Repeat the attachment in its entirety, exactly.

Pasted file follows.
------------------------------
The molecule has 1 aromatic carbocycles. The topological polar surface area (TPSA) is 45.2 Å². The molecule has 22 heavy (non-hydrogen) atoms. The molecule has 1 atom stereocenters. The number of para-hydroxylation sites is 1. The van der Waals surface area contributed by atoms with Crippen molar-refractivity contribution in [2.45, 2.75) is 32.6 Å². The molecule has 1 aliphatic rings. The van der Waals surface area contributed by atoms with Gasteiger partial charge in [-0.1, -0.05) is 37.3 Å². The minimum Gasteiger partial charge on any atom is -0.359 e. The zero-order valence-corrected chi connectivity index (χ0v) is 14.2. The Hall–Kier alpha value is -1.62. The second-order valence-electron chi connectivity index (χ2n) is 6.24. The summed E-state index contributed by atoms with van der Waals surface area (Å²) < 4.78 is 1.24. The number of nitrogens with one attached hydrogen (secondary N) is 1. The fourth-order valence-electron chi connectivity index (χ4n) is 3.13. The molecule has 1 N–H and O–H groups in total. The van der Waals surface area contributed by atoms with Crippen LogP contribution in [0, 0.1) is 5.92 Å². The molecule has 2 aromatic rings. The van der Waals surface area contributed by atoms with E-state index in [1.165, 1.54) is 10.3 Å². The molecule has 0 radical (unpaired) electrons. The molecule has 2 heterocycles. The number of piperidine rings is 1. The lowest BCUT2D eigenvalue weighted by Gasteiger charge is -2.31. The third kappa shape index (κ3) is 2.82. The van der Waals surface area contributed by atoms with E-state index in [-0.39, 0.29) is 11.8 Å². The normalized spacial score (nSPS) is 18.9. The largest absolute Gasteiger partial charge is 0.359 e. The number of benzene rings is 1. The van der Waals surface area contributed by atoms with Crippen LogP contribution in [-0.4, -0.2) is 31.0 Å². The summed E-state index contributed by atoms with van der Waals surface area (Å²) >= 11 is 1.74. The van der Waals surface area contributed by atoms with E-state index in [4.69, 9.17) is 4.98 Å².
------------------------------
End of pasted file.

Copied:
The molecule has 1 aromatic carbocycles. The topological polar surface area (TPSA) is 45.2 Å². The molecule has 22 heavy (non-hydrogen) atoms. The molecule has 1 atom stereocenters. The number of para-hydroxylation sites is 1. The van der Waals surface area contributed by atoms with Crippen molar-refractivity contribution in [2.45, 2.75) is 32.6 Å². The molecule has 1 aliphatic rings. The van der Waals surface area contributed by atoms with Gasteiger partial charge in [-0.1, -0.05) is 37.3 Å². The minimum Gasteiger partial charge on any atom is -0.359 e. The zero-order valence-corrected chi connectivity index (χ0v) is 14.2. The Hall–Kier alpha value is -1.62. The second-order valence-electron chi connectivity index (χ2n) is 6.24. The summed E-state index contributed by atoms with van der Waals surface area (Å²) < 4.78 is 1.24. The number of nitrogens with one attached hydrogen (secondary N) is 1. The fourth-order valence-electron chi connectivity index (χ4n) is 3.13. The molecule has 1 N–H and O–H groups in total. The van der Waals surface area contributed by atoms with Crippen LogP contribution in [0, 0.1) is 5.92 Å². The molecule has 2 aromatic rings. The van der Waals surface area contributed by atoms with E-state index in [1.165, 1.54) is 10.3 Å². The molecule has 0 radical (unpaired) electrons. The molecule has 2 heterocycles. The number of piperidine rings is 1. The lowest BCUT2D eigenvalue weighted by Gasteiger charge is -2.31. The third kappa shape index (κ3) is 2.82. The van der Waals surface area contributed by atoms with E-state index in [-0.39, 0.29) is 11.8 Å². The normalized spacial score (nSPS) is 18.9. The largest absolute Gasteiger partial charge is 0.359 e. The number of benzene rings is 1. The van der Waals surface area contributed by atoms with Crippen LogP contribution in [-0.4, -0.2) is 31.0 Å². The summed E-state index contributed by atoms with van der Waals surface area (Å²) >= 11 is 1.74. The van der Waals surface area contributed by atoms with E-state index in [4.69, 9.17) is 4.98 Å².